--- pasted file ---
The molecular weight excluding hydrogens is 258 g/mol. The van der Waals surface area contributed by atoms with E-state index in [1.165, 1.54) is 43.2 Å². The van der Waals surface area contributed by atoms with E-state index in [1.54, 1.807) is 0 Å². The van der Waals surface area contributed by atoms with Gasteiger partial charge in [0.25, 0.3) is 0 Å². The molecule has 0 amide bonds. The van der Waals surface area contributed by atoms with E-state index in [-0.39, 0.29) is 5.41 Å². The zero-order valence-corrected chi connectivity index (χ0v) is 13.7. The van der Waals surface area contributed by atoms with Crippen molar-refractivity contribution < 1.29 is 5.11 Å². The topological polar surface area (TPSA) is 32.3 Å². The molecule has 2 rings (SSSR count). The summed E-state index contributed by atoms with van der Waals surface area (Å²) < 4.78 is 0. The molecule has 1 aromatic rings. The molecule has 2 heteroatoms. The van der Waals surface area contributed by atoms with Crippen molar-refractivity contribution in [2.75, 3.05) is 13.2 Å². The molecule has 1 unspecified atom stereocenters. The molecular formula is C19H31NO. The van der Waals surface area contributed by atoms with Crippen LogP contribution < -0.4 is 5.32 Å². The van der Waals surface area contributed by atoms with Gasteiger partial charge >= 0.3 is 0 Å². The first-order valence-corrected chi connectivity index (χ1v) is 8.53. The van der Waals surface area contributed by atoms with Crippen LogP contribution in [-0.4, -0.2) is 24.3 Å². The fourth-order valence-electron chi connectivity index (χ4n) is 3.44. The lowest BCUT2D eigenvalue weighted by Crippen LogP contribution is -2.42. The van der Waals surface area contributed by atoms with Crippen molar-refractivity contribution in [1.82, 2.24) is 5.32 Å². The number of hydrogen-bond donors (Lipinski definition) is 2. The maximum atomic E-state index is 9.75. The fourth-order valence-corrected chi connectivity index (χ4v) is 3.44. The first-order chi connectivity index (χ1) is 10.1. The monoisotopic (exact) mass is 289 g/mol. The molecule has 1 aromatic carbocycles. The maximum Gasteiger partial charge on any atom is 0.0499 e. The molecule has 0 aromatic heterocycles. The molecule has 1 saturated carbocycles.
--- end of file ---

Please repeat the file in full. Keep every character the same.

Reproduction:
The molecular weight excluding hydrogens is 258 g/mol. The van der Waals surface area contributed by atoms with E-state index in [1.165, 1.54) is 43.2 Å². The van der Waals surface area contributed by atoms with E-state index in [1.54, 1.807) is 0 Å². The van der Waals surface area contributed by atoms with Gasteiger partial charge in [0.25, 0.3) is 0 Å². The molecule has 0 amide bonds. The van der Waals surface area contributed by atoms with E-state index in [-0.39, 0.29) is 5.41 Å². The zero-order valence-corrected chi connectivity index (χ0v) is 13.7. The van der Waals surface area contributed by atoms with Crippen molar-refractivity contribution < 1.29 is 5.11 Å². The topological polar surface area (TPSA) is 32.3 Å². The molecule has 2 rings (SSSR count). The summed E-state index contributed by atoms with van der Waals surface area (Å²) < 4.78 is 0. The molecule has 1 aromatic rings. The molecule has 2 heteroatoms. The van der Waals surface area contributed by atoms with Crippen molar-refractivity contribution in [2.75, 3.05) is 13.2 Å². The molecule has 1 unspecified atom stereocenters. The molecular formula is C19H31NO. The van der Waals surface area contributed by atoms with Crippen LogP contribution < -0.4 is 5.32 Å². The van der Waals surface area contributed by atoms with Gasteiger partial charge >= 0.3 is 0 Å². The first-order valence-corrected chi connectivity index (χ1v) is 8.53. The van der Waals surface area contributed by atoms with Crippen LogP contribution in [-0.4, -0.2) is 24.3 Å². The fourth-order valence-electron chi connectivity index (χ4n) is 3.44. The lowest BCUT2D eigenvalue weighted by Crippen LogP contribution is -2.42. The van der Waals surface area contributed by atoms with Crippen molar-refractivity contribution in [1.82, 2.24) is 5.32 Å². The number of hydrogen-bond donors (Lipinski definition) is 2. The maximum atomic E-state index is 9.75. The fourth-order valence-corrected chi connectivity index (χ4v) is 3.44. The first-order chi connectivity index (χ1) is 10.1. The monoisotopic (exact) mass is 289 g/mol. The molecule has 1 aromatic carbocycles. The maximum Gasteiger partial charge on any atom is 0.0499 e. The molecule has 0 aromatic heterocycles. The molecule has 1 saturated carbocycles.